Critics like to point out that there has never been a convention of states, as if that is justification for never having one. But we should ask ourselves why, if it is not a vital part of the engine of self-government, the provision was included by the Founders at all. The answer is found in the records of the 1787 Constitutional Convention, which for a while intended only to give Congress the ability to propose amendments. It was thanks to the persistence of Virginia delegate George Mason that the Constitution ultimately also gave the states a path to proposing amendments.

As described in a 2007 article in the Harvard Journal of Law and Public Policy, “On September 15 [1787], as the Convention was reviewing the revisions made by the Committee of Style, George Mason expressed opposition to the provisions limiting the power to propose amendments to Congress. According to the Convention records, Mason thought that ‘no Amendment of the proper kind would ever be obtained by the people, if the Government should become oppressive, as he verily believed would be the case.’”

The revision passed unanimously.

Mason has been proven prophetic in his expectation that the government would inevitably become oppressive, and so now we live in a time when it is inconceivable that any branch of the federal government would willingly surrender any of its own power for the good of “we the people.” Instead, it is time for the people to rise up and use the tool George Mason entrusted to them, not to overthrow the Constitution but to restore it.

This is not a pipe dream. According to the Convention of States organization, 19 state legislatures have already applied to Congress for a convention to be held. That’s well on the way to the 34 needed. More than a dozen other states are actively considering such legislation.

Fears of a runaway convention are comical at best and hysterical at worst. It doesn’t matter how many amendments such a convention proposed. They would each have to be ratified by three fourths of the 50 states, which means 38 states would have to agree to the new rules. That is a safeguard that would not allow any merely partisan proposal to succeed, and if 38 states did agree on anything, then in the spirit of self-government that proposal should be welcomed as an expression of the will of the people.

In any case, most supporters of a convention see its purpose as reining in the runaway federal government, not imposing new restrictions on citizens. We already have Congress to do that.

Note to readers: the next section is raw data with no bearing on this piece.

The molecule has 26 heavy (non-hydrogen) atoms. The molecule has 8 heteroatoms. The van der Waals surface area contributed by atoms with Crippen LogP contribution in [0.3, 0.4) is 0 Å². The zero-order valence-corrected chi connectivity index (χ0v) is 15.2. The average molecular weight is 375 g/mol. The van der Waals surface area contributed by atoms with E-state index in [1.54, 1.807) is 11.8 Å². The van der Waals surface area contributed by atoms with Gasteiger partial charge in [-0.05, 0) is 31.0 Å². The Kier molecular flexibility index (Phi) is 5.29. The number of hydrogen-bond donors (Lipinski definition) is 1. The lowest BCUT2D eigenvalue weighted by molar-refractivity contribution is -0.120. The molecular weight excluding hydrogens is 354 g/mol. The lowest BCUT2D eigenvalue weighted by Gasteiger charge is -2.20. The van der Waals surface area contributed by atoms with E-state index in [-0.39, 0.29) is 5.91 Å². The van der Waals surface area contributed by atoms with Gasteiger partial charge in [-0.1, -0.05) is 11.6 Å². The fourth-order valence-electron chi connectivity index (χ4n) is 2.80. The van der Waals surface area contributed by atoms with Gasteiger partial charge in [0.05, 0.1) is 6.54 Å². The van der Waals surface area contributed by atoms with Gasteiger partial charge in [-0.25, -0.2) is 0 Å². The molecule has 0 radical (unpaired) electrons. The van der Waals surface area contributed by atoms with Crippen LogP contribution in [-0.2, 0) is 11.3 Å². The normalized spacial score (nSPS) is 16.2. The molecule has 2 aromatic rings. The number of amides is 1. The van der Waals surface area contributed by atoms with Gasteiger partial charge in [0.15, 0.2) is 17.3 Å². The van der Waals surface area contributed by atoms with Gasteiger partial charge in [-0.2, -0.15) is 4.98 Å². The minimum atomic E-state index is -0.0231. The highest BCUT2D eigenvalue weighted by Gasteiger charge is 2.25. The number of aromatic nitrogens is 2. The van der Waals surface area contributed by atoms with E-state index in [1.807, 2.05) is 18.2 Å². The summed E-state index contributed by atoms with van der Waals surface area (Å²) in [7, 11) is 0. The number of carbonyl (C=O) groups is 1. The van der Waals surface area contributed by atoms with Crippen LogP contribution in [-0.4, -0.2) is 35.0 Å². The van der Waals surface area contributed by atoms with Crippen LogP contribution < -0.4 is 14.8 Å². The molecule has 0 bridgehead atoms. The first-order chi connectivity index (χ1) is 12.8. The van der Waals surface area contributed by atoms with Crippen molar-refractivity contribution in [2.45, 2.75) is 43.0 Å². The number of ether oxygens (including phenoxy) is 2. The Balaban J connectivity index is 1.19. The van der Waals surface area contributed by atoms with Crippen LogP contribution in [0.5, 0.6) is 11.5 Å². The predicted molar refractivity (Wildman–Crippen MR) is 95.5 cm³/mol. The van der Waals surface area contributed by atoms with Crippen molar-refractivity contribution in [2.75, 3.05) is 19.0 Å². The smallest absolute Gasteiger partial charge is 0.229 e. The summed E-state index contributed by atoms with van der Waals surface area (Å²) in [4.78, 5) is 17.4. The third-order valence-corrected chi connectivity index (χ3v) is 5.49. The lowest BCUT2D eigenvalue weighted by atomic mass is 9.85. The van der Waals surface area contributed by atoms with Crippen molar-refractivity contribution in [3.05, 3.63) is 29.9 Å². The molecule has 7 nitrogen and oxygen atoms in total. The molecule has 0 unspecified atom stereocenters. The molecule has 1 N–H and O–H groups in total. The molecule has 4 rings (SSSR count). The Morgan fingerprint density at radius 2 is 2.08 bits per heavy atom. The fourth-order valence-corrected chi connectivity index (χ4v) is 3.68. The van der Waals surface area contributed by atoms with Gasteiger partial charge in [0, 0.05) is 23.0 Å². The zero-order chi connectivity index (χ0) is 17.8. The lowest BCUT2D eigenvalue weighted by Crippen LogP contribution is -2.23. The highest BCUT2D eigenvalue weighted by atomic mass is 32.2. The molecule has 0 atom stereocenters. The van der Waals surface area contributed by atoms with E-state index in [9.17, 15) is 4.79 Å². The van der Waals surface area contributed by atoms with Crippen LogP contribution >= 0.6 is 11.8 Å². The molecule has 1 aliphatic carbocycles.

The Convention of States organization proposes a convention “restricted to proposing amendments that will impose fiscal restraints on the federal government, limit its power and jurisdiction, and impose term limits on its officials and members of Congress.” Most Americans would be solidly behind such a move.

How much the convention would accomplish is of course uncertain, but it is well past time for “we the people” to provide the corrective action that the framers envisioned.

Nearly 10 years ago, I proposed a Restoration Amendment that would lay out the legal framework for putting power back in the hands of the states and the people. Article 1 of that amendment stated, “If a power is not expressly granted to the combined federal government of these United States by this Constitution, then that power cannot be exercised, acquired, or enumerated without specific amendment to this document.”

That would even force constitutional scofflaws like Lindsey Graham and Joe Biden to sit up and take notice.

Frank Miele, the retired editor of the Daily Inter Lake in Kalispell Mont., is a columnist for RealClearPolitics. His new book, “What Matters Most: God, Country, Family and Friends,” is available from his Amazon author page. Visit him at HeartlandDiaryUSA.com or follow him on Facebook @HeartlandDiaryUSA or on Twitter or Gettr @HeartlandDiary. This article was originally published by RealClearPolitics and made available via RealClearWire.

 

Send via Gmail, Yahoo, Outlook, Text